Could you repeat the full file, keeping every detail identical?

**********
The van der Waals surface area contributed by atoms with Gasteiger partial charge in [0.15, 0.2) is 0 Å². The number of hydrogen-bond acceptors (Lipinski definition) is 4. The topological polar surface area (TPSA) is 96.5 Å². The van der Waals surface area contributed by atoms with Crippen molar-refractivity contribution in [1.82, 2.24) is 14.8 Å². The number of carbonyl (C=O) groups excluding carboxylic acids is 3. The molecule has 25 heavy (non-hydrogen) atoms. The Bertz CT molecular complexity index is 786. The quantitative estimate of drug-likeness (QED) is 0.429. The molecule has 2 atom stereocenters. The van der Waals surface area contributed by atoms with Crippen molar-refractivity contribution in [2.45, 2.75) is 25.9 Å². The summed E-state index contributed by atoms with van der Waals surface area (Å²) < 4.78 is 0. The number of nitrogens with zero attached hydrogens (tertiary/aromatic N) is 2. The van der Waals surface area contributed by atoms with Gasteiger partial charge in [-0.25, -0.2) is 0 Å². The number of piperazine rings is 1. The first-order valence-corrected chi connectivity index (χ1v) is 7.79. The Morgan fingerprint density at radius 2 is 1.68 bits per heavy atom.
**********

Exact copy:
The van der Waals surface area contributed by atoms with Gasteiger partial charge in [0.15, 0.2) is 0 Å². The number of hydrogen-bond acceptors (Lipinski definition) is 4. The topological polar surface area (TPSA) is 96.5 Å². The van der Waals surface area contributed by atoms with Crippen molar-refractivity contribution in [1.82, 2.24) is 14.8 Å². The number of carbonyl (C=O) groups excluding carboxylic acids is 3. The molecule has 25 heavy (non-hydrogen) atoms. The Bertz CT molecular complexity index is 786. The quantitative estimate of drug-likeness (QED) is 0.429. The molecule has 2 atom stereocenters. The van der Waals surface area contributed by atoms with Crippen molar-refractivity contribution in [2.45, 2.75) is 25.9 Å². The summed E-state index contributed by atoms with van der Waals surface area (Å²) < 4.78 is 0. The number of nitrogens with zero attached hydrogens (tertiary/aromatic N) is 2. The van der Waals surface area contributed by atoms with Gasteiger partial charge in [-0.25, -0.2) is 0 Å². The number of piperazine rings is 1. The first-order valence-corrected chi connectivity index (χ1v) is 7.79. The Morgan fingerprint density at radius 2 is 1.68 bits per heavy atom.